The best thing about following celebrities on Twitter is the way it can offer fleeting moments of feeling like, "Yes, this is what it would be like if Carrie Fisher and Susan Sarandon really were my hilarious friends." Conversely, the worst is facing the irrefutable truth that the someone you loved on "Firefly" is a bona fide idiot. Or that your teenage crush is really bad at social media. So anyway, speaking of Rob Lowe, he's been tweeting again.
Rob Lowe, aka Sodapop aka Chris Traeger aka the Grinder, has over his multi-decade career adeptly transitioned from Tiger Beat cover boy to reliable television MVP and cancer advocate. He does not, however, seem the most graceful within the confines of the 140-character limit. Back in November, Lowe, like many other stars, tweeted out his support for the people of France after the Paris attacks. But while his initial simple expression of "Vive La France!" went over fine, his followup, a few minutes later, that "Oh, NOW France closes its borders. #Hollande," was greeted with less enthusiasm. Followers soon called his remarks "disgusting" and in "bad taste." (Lowe later reasserted that "This is all so devastatingly sad for a place I love.") Then in January, the actor, seemingly mistaking himself for his "West Wing" character, tweeted, in quite a self-congratulatory move, one of Sam Seaborn's Aaron Sorkin-written monologues about taxation at Bernie Sanders. It seemed perhaps a veiled reference to the well compensated Hollywood star's own previous tax woes.
Then on Sunday night, the Broncos fan was in the stands proudly showing the world that he was "repping for The Sheriff." When the game was over, he announced, "So happy for Peyton's win, I'm dabbing my eyes!!! #SuperBowl." — a thinly-veiled schadenfreude reference to defeated Panthers quarterback Cam Newton's signature dance move, perhaps? But when Newton seemed to choke in the postgame interview — giving a few terse replies before getting up and walking out — Lowe went all in with his sarcasm, leaving no doubt to his feelings on Newton. "Wow. What a press conference from Cam Newton," he wrote. "So gracious! So classy! So humble! What an example to kids! Just like Peyton. #dab #SuperBowl."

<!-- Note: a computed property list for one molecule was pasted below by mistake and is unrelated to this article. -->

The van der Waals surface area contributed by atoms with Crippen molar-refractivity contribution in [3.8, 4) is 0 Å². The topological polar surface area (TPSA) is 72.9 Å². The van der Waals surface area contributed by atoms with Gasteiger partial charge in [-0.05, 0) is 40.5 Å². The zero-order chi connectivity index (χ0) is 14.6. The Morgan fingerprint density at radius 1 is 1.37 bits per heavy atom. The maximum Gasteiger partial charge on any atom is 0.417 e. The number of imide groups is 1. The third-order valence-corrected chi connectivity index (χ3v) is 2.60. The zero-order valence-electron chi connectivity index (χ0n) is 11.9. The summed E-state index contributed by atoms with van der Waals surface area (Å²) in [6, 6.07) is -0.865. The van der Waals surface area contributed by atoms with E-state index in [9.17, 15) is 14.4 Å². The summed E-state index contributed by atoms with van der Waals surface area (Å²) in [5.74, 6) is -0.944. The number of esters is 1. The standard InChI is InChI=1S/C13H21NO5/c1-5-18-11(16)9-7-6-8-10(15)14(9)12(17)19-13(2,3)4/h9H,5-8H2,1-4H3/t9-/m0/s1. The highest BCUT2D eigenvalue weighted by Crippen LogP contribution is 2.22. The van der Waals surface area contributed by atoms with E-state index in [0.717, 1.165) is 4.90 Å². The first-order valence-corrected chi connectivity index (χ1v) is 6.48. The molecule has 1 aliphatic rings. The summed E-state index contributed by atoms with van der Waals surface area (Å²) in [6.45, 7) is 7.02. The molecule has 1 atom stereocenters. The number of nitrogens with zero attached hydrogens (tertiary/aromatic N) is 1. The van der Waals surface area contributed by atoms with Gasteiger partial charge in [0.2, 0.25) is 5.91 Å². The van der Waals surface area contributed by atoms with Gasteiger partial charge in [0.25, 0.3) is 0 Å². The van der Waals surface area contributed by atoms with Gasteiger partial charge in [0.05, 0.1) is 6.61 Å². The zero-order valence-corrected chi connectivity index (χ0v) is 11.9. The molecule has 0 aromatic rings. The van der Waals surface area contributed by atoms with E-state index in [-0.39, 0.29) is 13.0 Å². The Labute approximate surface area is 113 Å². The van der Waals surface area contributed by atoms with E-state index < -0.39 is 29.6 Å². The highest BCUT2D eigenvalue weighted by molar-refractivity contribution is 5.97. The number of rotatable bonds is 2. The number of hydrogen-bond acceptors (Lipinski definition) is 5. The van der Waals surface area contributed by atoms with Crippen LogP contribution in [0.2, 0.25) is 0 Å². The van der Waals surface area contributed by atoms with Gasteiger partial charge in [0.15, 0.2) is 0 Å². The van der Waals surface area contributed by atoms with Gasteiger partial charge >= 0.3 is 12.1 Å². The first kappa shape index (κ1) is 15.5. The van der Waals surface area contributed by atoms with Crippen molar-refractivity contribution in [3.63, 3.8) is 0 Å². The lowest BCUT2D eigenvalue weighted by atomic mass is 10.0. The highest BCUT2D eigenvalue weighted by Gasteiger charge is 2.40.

It didn't take long for Twitter to show off the public's long memory when it comes to who gets to fire off the "good example" charge. Sure, 26 year-old Newton could be accused of losing his cool — but as some have generously pointed out, it was an emotional moment, and Newton's choice to walk away may have been the best one he was capable of making at the time. And you'd think Lowe of all people would have some understanding of youthful bad decision making.
Back in 1988, Lowe, while out campaigning for presidential candidate Michael Dukakis, picked up two young ladies and engaged in a romp that they recorded. As ABC News later explained, "By morning the girls and the videotape were gone. The tape later became public." And oops, one of the girls was 16 at the time. Because the age of consent in Georgia is 16, Lowe did not face any criminal repercussions for the incident, though the girl's mother filed a suit charging he "used his celebrity status as an inducement to get females to engage in sexual intercourse, sodomy, and multiple party sexual activity for his immediate sexual gratification, and for the purpose of making pornographic films of these activities." Lowe later settled the suit out of court, and in 1990 he entered rehab. He now credits the incident with helping him get sober, calling it "the greatest thing that ever happened to me."
To recap — some people in their twenties are playing in the Super Bowl. And some are hitting their alcoholic bottoms and making sex tapes with teenagers. As one observer put it on Sunday, "Twitter is that place where a guy that made a sex tape with a 16 year old kid is telling other people what's good for kids." But we all mature at different rates, right? And sorry to dredge up past mistakes, Lowe, but that's what you get when you decide you're the role model police -- and you've forgotten your own past.